B. Back view. HENRY breaking the lock on the door, and sneaks inside. (If you want the reader to understand what he’s doing, better make it an over-the-shoulder shot instead, otherwise we won’t be able to see what’s going on in front of him! And this is a moving panel.)

HENRY (singing) 1

Jack and Jill, went up the hill, to contaminate some water…

C. Back view. HENRY, inside, next to the water, pouring the serum into Shepherd’s water supply. (Again: we won’t be able to see what he’s doing. Also, I’m pretty sure water treatment plants are a lot more secure than that. It’s already highly dubious that a single lock would be used to secure the building, but I also doubt that it’s that easy to have access directly to the water. Have you researched any of this? Another crucial detail: you didn’t describe earlier what the serum looked like. Does it have a special appearance that will make it evident for the reader that it’s the same liquid he saw earlier?)

HENRY (singing) 2

They’ll all change now, McCoy will call foul…

D. Back view. HENRY writing a note on a piece of paper. (The problem here is not so much that you’re again using a camera angle that would prevent the reader from seeing the character’s actions, but that you keep using the same shots. Shake things up! I know you want to make sure the reader can’t see Henry’s face, try using other tricks: silhouettes, shadows, bird’s eye views, and so on.)

HENRY (singing) 3

And I’ll win all the world after.

E. Back view of the door with HENRY’s trench coat sweeping over him. (I don’t understand what you mean here. That means the artist won’t understand either.) A note stuck to the door.

(NO COPY)

F. Close up on the note. “Somebody’s poisoned the water hole”.

(NO COPY)

G. Close up on the bottom. “We’ll play more soon. Sincerely, H.W”.

(NO COPY)

(Were these three shots really necessary to get your point across? Here’s my suggestion: the note pinned to a column or wall corner with Henry slipping out the door in the background. You’ve just saved two panels, showed the character leaving the scene and your reader can read the whole note at once.)

So, the first scene was only three pages long, and so we switch to another one. Not only that, but you decided to crowd the first panel unnecessarily.

Most of the dialogue has to be rewritten. You have it in one voice, but it should be in two: an omniscient narrator, and the more personal captions from the character’s pov.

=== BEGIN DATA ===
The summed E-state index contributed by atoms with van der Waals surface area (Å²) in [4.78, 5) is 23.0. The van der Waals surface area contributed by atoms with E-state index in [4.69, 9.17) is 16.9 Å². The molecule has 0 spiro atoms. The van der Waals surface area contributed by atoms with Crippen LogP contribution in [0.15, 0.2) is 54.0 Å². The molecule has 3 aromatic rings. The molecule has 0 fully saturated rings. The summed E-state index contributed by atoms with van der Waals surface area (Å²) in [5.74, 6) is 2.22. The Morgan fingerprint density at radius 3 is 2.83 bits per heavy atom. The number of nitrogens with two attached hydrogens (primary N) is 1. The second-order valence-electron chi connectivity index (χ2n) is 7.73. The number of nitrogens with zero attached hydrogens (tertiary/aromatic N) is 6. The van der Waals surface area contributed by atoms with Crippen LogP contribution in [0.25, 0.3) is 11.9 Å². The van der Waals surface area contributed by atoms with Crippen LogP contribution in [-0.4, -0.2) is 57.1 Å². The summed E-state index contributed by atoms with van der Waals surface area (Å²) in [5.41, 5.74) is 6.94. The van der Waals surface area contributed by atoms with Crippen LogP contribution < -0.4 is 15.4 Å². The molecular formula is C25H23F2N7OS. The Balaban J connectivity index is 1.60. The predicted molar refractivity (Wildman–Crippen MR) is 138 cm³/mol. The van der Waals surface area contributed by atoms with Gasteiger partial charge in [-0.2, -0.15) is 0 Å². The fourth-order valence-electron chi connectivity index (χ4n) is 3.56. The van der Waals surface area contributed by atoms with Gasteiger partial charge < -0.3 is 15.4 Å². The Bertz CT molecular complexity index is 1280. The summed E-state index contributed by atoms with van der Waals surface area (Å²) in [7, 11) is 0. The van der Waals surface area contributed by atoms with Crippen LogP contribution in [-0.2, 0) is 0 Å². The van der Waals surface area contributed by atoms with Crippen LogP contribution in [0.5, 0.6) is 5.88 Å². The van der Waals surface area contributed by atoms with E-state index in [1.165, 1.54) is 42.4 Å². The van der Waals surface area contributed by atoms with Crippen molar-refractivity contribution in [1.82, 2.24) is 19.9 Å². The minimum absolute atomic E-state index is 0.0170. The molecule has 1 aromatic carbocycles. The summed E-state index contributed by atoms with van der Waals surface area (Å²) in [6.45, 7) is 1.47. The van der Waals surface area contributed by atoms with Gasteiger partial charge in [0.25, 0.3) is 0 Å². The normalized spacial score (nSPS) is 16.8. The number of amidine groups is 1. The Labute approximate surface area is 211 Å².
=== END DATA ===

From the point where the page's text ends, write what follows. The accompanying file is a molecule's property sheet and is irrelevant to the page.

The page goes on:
So, seven panels, and two of them are really just wasting space. We already know the pacing is terribly off, but this only serves to exacerbate it.

I’m not going to beat you up on the fact that your mystery man has no name where a reader can see it, but you also hid his face, so that’s fine. Leave it as a mystery.

What I will beat you up for, however, is the fast cut. A fast cut is a scene that is a page or two in length. There isn’t enough meat on this page to carry it, especially with the padding you have.

This page should have been about four panels in length. Combine panels that are really relatively close in Time, and then let the story guide you from there.

As it is written, most readers aren’t going to get this far. Nazis or not, back on the shelf this goes.

(Page break) 5. A. MATT DUNHAM dressed in gym shorts and a t-shirt, on the uneven bars. Hanging off the lower bar. (You actually have more words here describing the character than the scene. Where is this? There’s no establishing shot. A proper establishing shot gives us the WHAT, the WHERE and the WHEN. We barely got the WHAT and there’s no trace of a WHERE or WHEN. At least give the artist details about the room around Matt. All we know is that there are uneven bars and Matt hanging off the lower one.)

[Matt Dunham has the look of a hero, through and through. He’s tall, well built, agile, and handsome. He has the square jaw of a movie star but none of the cockiness or attitude. He is the captain and quarterback of the John Addams High School football team. Everything about his appearance forces you to like him. Matt Bomer] (Move this to the Character Descriptions document.)

MATT

So. Am I all Kirk or am I all red shirt?

JOE (off panel) (And now I see you already know about “off panel”. Why didn’t you use this properly earlier?)

What?

MATT

Every episode Captain Kirk would go down to the planet with a buncha guys in red shirts. (Comma-fail) Eventually, they’d all die, and him (“he”) and the rest of the crew would save the day.

JOE (off panel)

What’s your point, Matt? (Try to limit your dialogue exchanges to no more than three “turns”: person A talks, person B replies and person A gets another word in. The reason for this is that too many speech balloons in the panel tend to take up space and thus cover up the art.)

B. Back view. MATT doing a back flip, grabbing the top bar. (Moving panel. You’re asking for your artist to depict two completely different actions. If you’re really adamant about having both actions depicted in the same panel, ask for ghosting.)